Hammersmith Bridge will take six-and-a-half YEARS to repair and won’t be opened until at least 2027 – and that’s only if someone will finally agree to pay for it
- Plans discussed last night by Baroness Vere of Norbiton, who leads task force
- She said full repairs to the 133-year-old structure would take six and a half years
- It was also revealed that the ferry service would not be operating until the spring
- Londoners have been aching for a replacement since its closure in April 2019
Hammersmith Bridge will not be reopened to traffic until 2027 – more than twice as long as previously feared, a task force has revealed.
The plans were discussed last night during a meeting hosted by Richmond Council, in which Baroness Vere of Norbiton, who leads the committee, said repairs would take six and a half years to complete.
But Hammersmith and Fulham councillor Sue Fennimore said funding applications sent to Transport for London (TfL), the Department for Transport and the Ministry of Housing, Communities and Local Government for Hammersmith Bridge were all refused or did not receive a reply.
Baroness Vere told the task force: ‘The impact on south west London is not something that the Government would want to be responsible for. We all have to have a commitment to see this project through to the end.
‘At this moment in time and I think you’ll agree, given the timeline of six and a half years, there are various options that should still be on the table while we establish what the long-term project looks like.’
London’s Hammersmith Bridge, pictured above, will not be reopened to traffic until 2027 – more than twice as long as previously feared, a task force has revealed
It was also mentioned that the ferry service, which will allow passengers to cross the Thames, will be up and running by the spring, as a result of a lengthy procurement process and delays.
A disappointed local whose children attend school across the river reacted to the announcement.
51-year-old Julia Watkins, who lives in Barnes, told the Evening Standard: ‘These long delays means children as young as six are having to cycle eight miles a day.
‘Old people are having to pay £40 a time for taxis to reach hospital for regular appointments.
‘Businesses are collapsing and ambulances can’t reach us.’
Hammersmith and Fulham Council, along with Richmond council, both believe the cost of reparations should be footed by the Mayor of London, Sadiq Khan, and TfL.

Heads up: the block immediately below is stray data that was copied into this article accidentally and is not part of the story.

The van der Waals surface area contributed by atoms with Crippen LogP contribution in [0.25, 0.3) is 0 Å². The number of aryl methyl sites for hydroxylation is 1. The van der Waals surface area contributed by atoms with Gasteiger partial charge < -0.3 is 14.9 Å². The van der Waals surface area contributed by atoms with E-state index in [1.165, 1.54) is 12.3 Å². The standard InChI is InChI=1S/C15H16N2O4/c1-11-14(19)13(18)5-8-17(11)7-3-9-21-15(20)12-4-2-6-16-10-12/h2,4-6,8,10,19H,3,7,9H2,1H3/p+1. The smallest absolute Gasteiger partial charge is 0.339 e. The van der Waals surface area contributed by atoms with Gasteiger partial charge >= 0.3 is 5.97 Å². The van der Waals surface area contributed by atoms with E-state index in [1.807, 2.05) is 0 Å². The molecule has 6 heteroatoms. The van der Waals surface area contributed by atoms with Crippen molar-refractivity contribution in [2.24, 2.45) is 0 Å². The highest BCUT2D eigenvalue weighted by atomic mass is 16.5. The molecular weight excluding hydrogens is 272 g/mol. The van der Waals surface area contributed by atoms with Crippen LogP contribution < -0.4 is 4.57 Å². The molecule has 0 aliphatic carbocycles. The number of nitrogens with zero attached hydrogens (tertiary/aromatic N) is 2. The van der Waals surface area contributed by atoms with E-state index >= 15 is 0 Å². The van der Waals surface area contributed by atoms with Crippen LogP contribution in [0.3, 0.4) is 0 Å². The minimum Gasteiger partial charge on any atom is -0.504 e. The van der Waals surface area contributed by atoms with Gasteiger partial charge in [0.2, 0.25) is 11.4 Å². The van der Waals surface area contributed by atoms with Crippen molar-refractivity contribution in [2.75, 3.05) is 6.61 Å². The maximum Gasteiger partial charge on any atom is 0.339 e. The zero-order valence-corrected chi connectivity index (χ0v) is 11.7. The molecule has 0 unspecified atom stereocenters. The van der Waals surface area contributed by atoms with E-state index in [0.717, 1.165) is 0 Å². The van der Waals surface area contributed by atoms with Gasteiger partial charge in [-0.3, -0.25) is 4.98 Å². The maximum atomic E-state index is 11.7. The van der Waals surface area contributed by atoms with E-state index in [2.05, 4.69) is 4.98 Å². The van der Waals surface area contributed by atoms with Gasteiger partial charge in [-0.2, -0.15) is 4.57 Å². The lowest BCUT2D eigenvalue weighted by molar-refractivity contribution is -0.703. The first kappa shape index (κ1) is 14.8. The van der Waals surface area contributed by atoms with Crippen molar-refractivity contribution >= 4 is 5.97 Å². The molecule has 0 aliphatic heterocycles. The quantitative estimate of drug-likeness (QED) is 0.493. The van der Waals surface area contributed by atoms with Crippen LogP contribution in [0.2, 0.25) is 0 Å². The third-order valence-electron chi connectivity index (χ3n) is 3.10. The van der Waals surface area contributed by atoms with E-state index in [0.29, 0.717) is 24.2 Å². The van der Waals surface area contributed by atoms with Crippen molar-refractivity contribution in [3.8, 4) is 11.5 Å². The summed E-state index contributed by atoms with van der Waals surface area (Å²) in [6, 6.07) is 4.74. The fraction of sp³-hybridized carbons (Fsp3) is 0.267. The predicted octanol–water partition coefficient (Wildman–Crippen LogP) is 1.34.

But TfL says the Government first needs to pledge them cash for the entire project.
Londoners have been aching for a replacement, which could cost as much as £163million, since the Victoria bridge’s closure in April 2019 when they were forced to use other crossings further down the river.
The crossing was closed with little warning after safety inspectors found cracks in the 133-year-old structure had worsened following a heatwave in the summer.
Children of local residents display their banners in protest. Hammersmith Bridge is closed to all traffic, cyclists and pedestrians, with people earlier gathering to voice their concerns
Hammersmith Bridge in west London, which was closed with little warning to pedestrians and cyclists after safety inspectors found cracks in the 133-year-old structure had worsened
MailOnline previously revealed that parents at the £39,000-a-year St Paul’s school were taking their children between the banks on small boats.
The Department for Transport said earlier this month that it is committed to implementing a solution for pedestrians and cyclists by early next year at the latest.
Hammersmith Bridge has become a political swingball, with both Conservatives and Labour Mayor Sadiq Khan batting responsibility back to the other for failing to fix it.
In a blazing war of words last month, Tory London Assembly member Tony Arbour told the Mayor he should ‘man up’ and take ownership of the problem because he had caused an ‘existential crisis’ for local businesses.
Mr Khan hit back: ‘It’s not an issue of “manning up,” it’s a question of the Government stepping up and providing the funding so desperately needed by residents and businesses.’